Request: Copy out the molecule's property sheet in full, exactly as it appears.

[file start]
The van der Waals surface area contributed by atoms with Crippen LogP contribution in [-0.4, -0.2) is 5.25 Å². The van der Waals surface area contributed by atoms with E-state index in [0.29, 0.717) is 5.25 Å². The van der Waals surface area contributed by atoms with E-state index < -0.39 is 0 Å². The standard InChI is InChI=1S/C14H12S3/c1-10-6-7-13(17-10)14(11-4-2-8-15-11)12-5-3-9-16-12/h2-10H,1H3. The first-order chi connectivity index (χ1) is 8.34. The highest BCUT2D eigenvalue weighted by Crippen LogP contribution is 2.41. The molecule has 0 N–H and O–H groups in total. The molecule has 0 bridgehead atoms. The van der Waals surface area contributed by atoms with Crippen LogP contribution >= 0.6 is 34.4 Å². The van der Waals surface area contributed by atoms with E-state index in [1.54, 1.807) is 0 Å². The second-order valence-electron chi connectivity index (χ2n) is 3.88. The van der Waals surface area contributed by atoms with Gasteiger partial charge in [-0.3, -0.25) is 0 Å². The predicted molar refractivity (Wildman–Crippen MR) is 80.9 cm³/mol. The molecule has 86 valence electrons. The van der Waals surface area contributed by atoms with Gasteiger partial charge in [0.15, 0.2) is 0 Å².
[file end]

The van der Waals surface area contributed by atoms with Crippen LogP contribution in [-0.4, -0.2) is 5.25 Å². The van der Waals surface area contributed by atoms with E-state index in [0.29, 0.717) is 5.25 Å². The van der Waals surface area contributed by atoms with E-state index < -0.39 is 0 Å². The standard InChI is InChI=1S/C14H12S3/c1-10-6-7-13(17-10)14(11-4-2-8-15-11)12-5-3-9-16-12/h2-10H,1H3. The first-order chi connectivity index (χ1) is 8.34. The highest BCUT2D eigenvalue weighted by Crippen LogP contribution is 2.41. The molecule has 0 N–H and O–H groups in total. The molecule has 0 bridgehead atoms. The van der Waals surface area contributed by atoms with Crippen LogP contribution >= 0.6 is 34.4 Å². The van der Waals surface area contributed by atoms with E-state index in [1.54, 1.807) is 0 Å². The second-order valence-electron chi connectivity index (χ2n) is 3.88. The van der Waals surface area contributed by atoms with Gasteiger partial charge in [-0.3, -0.25) is 0 Å². The predicted molar refractivity (Wildman–Crippen MR) is 80.9 cm³/mol. The molecule has 86 valence electrons. The van der Waals surface area contributed by atoms with Gasteiger partial charge in [0.15, 0.2) is 0 Å².